A great lens only does ONE thing well. If it does lots, it does nothing well. Look at your 55-200 for example. It has a fantastic focal range… but that’s it. its slow, not very sharp, the contrast is simply “ok”… even the build quality is nothing special. There is absolutely NOTHING this lens will give you that another lens couldn’t do better.

The 18-55 is the same.

Your 50mm 1.8 isn’t as versatile as the other 2 lenses in the least. You might think that because the lens isn’t as versatile, then its not worth taking on a trip. You’d be wrong. the lens might not be versatile, but it does one thing VERY WELL. Portraits. Its sharp, it has great bokeh, its good in dim light. All things the other two suck at. When you shoot a portrait with this lens, it will be a GOOD photo. (limited by your own skill of course) You could use either of the other lenses at 50mm and neither would take as nice a photo as the 50mm 1.8 because those lenses are medeocre. They exist only because newbies don’t understand lenses. Its easier (and more profitable) to just sell them a “one size fits all” lens and send them on their way.

I said all that to say this… When you go out to buy a lens, buy the lens that does the ONE THING best. Next time you buy another lens, buy another one that does ONE THING the best again. (probably one thing different than the last time ;D )

Eventually your going to have a selection of lenses that do awesome things. Then you can choose which lens you want to use for different kinds of images.

This is what I recommend for you on a trip like the one your planning…

Portrait lens. (it would be nice to have a high quality portrait zoom for controlling backgrounds, but they are expensive. The prime you have is good for portraits, but not “environmental portraits”. You’d need 3 prime lenses to cover environmental portraits well, or a high quality zoom… either way, not possible for this trip without spending lots of cash.) I recommend sticking with the prime for regular portraits, and the 18 -55 and 55-22 for environmental portraits. They wont look special, but you’ll have something anyway.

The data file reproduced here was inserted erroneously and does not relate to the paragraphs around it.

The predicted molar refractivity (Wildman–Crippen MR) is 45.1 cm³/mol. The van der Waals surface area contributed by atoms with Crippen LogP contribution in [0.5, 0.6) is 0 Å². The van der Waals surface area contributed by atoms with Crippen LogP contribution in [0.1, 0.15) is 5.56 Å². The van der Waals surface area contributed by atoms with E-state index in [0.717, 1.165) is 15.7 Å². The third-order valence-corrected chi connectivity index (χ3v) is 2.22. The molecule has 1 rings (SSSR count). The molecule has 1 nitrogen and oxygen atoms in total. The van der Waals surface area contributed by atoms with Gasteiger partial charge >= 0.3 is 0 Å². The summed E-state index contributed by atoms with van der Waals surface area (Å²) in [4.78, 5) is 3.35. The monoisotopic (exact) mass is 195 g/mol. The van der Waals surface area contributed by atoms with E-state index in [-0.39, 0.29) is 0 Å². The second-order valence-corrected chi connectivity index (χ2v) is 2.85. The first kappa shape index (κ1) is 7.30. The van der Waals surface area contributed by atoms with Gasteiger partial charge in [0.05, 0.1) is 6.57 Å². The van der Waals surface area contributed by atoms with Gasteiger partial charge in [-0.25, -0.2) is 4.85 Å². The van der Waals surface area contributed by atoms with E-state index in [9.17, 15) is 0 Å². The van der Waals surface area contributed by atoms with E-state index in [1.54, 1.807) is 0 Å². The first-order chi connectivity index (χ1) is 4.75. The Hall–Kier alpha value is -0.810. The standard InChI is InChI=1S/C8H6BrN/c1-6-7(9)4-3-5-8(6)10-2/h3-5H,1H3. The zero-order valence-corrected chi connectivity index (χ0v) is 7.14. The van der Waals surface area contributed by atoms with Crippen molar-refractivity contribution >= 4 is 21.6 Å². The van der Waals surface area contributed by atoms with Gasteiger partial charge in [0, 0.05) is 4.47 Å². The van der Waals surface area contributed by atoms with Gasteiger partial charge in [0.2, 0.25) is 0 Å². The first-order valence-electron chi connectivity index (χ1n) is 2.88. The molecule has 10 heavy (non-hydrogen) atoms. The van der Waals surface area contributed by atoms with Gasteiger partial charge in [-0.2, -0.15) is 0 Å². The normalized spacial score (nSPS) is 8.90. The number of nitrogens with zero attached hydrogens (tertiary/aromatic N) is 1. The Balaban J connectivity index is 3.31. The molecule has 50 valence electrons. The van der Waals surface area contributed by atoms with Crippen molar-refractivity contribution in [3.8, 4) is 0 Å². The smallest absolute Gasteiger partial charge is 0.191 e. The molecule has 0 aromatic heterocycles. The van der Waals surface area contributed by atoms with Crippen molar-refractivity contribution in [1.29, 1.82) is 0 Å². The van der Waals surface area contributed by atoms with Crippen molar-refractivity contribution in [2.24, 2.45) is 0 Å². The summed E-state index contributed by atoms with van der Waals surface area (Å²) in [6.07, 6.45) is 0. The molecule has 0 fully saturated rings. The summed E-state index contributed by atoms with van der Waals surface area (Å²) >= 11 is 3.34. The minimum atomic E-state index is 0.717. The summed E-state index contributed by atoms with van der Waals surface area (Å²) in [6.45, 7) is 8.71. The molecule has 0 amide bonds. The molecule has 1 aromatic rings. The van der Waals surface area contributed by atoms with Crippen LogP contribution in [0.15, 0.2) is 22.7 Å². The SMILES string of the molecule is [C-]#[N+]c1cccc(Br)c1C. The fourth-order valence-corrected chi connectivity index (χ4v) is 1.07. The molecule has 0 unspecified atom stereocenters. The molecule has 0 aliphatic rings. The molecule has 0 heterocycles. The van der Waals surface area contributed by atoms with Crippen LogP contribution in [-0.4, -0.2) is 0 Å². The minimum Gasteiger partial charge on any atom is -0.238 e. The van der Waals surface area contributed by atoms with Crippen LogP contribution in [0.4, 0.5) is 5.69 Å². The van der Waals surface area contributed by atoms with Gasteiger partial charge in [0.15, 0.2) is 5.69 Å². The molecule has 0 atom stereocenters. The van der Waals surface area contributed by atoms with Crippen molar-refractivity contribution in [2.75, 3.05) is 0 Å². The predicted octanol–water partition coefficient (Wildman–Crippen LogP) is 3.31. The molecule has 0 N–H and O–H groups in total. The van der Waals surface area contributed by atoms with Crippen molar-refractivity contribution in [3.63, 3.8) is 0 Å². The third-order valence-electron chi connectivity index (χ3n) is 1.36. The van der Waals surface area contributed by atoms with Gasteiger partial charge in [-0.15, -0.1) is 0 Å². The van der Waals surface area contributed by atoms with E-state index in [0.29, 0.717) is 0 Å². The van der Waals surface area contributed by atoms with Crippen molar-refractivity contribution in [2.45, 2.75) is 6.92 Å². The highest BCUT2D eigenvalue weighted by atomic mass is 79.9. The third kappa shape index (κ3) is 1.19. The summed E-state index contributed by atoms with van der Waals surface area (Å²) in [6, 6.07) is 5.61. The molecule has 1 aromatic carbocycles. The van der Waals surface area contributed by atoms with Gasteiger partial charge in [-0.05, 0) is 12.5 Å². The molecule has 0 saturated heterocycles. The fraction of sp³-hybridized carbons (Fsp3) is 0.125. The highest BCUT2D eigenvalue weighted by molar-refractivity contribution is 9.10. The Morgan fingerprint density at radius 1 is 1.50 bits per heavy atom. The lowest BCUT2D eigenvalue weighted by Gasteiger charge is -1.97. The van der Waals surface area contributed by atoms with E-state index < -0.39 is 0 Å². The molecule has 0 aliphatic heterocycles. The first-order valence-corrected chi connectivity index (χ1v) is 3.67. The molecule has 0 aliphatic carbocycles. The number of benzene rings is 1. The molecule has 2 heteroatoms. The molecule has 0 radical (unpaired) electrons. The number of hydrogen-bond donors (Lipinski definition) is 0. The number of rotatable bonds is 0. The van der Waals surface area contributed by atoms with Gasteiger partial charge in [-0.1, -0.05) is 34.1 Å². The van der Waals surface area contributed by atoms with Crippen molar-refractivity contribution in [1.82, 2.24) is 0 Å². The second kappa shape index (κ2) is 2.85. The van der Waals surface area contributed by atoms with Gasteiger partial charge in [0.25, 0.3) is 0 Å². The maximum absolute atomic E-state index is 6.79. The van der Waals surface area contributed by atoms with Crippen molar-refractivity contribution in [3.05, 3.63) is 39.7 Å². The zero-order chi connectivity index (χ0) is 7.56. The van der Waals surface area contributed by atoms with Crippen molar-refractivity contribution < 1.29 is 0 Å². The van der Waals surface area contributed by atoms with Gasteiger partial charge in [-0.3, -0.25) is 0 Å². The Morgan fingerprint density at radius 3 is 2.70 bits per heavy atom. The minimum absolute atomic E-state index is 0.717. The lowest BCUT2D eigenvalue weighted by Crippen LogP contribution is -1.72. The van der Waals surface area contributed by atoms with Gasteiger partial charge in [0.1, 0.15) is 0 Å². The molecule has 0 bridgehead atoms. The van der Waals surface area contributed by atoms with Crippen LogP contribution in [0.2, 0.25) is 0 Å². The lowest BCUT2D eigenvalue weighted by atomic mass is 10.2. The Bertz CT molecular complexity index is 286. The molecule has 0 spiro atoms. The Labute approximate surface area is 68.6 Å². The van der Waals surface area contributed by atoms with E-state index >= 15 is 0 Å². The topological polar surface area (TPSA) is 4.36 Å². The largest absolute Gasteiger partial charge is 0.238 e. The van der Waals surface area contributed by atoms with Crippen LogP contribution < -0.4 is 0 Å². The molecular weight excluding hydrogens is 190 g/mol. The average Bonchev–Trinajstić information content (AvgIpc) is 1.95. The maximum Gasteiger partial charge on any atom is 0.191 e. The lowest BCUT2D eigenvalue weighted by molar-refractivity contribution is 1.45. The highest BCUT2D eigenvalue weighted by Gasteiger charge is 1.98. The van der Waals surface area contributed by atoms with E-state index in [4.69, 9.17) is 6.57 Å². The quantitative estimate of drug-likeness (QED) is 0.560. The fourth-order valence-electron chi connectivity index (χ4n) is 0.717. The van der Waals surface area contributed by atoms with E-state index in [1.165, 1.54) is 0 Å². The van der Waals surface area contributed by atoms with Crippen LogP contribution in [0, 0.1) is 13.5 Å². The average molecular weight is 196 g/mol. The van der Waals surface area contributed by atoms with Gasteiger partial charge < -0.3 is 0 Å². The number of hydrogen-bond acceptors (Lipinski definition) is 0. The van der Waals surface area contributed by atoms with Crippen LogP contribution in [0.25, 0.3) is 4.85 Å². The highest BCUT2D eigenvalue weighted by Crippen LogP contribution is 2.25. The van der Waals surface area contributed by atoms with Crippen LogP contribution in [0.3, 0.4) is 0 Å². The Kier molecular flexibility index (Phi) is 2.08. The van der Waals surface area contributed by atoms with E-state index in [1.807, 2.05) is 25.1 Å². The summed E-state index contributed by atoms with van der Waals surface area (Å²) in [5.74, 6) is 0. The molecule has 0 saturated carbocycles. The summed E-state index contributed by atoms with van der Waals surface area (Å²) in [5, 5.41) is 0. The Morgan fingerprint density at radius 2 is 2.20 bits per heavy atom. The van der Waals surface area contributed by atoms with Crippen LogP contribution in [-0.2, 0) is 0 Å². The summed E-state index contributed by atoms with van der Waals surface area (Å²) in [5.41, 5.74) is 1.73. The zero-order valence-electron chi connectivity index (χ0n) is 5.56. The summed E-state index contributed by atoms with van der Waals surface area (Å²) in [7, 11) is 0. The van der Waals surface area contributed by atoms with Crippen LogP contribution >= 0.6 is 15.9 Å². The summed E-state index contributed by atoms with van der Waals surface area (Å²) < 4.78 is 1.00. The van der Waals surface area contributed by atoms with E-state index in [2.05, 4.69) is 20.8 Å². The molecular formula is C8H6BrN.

One ultra wide zoom. You mentioned the 10-24mm nikkor. Its a specialty lens for landscapes and very wide vistas. Its an EXCELLENT choice for landscapes and vistas. It does those extremely well. I don’t have one, but I’d imagine using it effectively will take some time and practice because its not a particularly good lens for anything else. You have to know what it does well, and only use it for that. Its part of knowing your gear, and its limitations. I think that this lens is the real reason the Canon to Nikon adapters actually exist lol, many professional Canon landscape photographers use this lens.

Macro… of some kind. I use extension tubes for my macro shots. Extension tubes are a much cheaper and much more versatile for close up and macro photography vs buying a dedicated macro lens. They work by allowing you to focus your lens much closer than normal. Any of your lenses can use the extension tubes, so they essentially make all your lenses macro lenses. Which is great when your on a budget and traveling. They have no optics, so they do not affect your image quality in any way. They will cause lens flaws to become more apparent though. Soft lenses will be even less sharp because your magnifying the problem. Your 50mm lens would make an awesome macro lens with extension tubes, though I’d not recommend the other two except in a pinch.

A GOOD LIGHT tripod. Absolutely essential for low light and landscapes. Ultra wide images are “typically” taken low to the ground to maximize the look of depth. Unless you want your knees to be perpetually dirty, get a tripod that sits very low. Lower than 12 inches.
A flash is always good to have, but not always so important while traveling.

If you were to buy the 10-24mm nikkor and a set of extension tubes, I would say you’d be pretty much set for equipment capable of producing magazine quality images. Not that I think you will, but what I mean is that you’d only be limited by your own ability.

You could use the 50mm for great portraits, the 10-24 for stunning landscapes and vistas and the 50mm with extension tubes for macro and close up shots. Anything else could be done with the 18-200mm lenses. they might be nothing special, but they do fill the gaps.

Also make sure you have a spare battery (or three) that way you can swap out a full batt and charge the other. I recently went on a trip to Romania for a month and had 4 full batteries when i arrived. I forgot my charger. I was able to shoot for 2 weeks before I had to hunt down a local photographer willing to fill them for me. he filled them, and I was set till I got home. I dont think you need 4 batts, but at LEAST one spare is essential. If you have to not buy the 10-24 or extension tubes in order to buy a spare… get the spare. Its that important.